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Oct 2, 2013

Insight into the Nonverbal Mind

As an autism mom, I'm so very grateful for the resources out there that are actually from people who have autism.  Most people have heard of Temple Grandin.  She is a high functioning autistic woman who is very successful in her career.   I remember the first time I heard of her, I was so excited to read her books because she had first-hand experience with autism and was able to explain the mysteries of it in a way that was easy to understand.  I had previously been recommended a stack of boring books by clinicians, etc. Let's just say, I devoured the information in the Temple Grandin books, and that other stack of books is still unread.
The thing is, all three of my kids are basically nonverbal.  Sure, Garrett can talk some.  He can tell me what he needs.  He can quote TV and movies with the best of them, but he can't converse.  He has to learn the answers expected of him for basic questions.  Caiti has a very hard time remembering any words.  She has always struggled with language.  Jason tries sooo hard, but he is basically nonverbal as well.  Sometimes we, as parents, forget that just because our kids have a communication deficit, this doesn't mean that they don't understand us or what is going on around us.  I remember the first time I saw the below video about Carly Fleishman, a nonverbal, low-functioning autistic girl.  It was amazing to see the person underneath the veil of her autism.  
The part that affected me the very most was when the father was stating how he realized that he had said so many things in front of her thinking she didn't understand.  Don't we all make that mistake. This video helped me do a better job considering my children's feelings when speaking to others about them.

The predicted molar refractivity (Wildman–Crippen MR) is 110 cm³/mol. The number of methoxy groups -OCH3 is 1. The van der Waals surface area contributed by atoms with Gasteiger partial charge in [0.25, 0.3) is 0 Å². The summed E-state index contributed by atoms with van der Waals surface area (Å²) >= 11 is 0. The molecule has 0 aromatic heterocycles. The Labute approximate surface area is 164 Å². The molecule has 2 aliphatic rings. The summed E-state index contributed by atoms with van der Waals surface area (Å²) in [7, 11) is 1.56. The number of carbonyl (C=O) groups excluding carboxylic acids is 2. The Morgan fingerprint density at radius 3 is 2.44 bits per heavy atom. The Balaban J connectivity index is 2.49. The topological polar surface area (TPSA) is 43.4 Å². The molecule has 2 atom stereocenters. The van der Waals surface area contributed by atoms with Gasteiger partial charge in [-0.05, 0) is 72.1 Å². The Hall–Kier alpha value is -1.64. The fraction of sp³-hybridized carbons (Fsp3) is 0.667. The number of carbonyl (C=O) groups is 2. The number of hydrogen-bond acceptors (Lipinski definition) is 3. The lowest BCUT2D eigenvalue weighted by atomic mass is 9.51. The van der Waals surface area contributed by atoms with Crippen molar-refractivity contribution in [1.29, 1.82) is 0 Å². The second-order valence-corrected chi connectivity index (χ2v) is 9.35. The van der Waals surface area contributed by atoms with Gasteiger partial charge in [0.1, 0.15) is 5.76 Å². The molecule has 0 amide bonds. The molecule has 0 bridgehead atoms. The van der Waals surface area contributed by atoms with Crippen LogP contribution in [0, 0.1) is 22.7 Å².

I think my very favorite resource out there that is written by a nonverbal person with autism is the book, The Reason I Jump: The Inner Voice of a 13-Year Old Boy With Autism, by Naoki Higashida.

I would give a super good review of this book, but the author of Cloud Atlas, David Mitchell, who also has a child with autism, said it the best in his own review:
I love this book so much because it is a Q&A book.  Basically, so many questions that I have had about my kids and what they feel, how they see the world, why they do what they do, are answered by this boy.  It is an eye opener for me and a life changer.
That is why I am so thankful for those people out there with autism, especially severe autism like my children, who were able to find a way to communicate what is going on for them.  Anything that helps me to understand my children better is wonderful.

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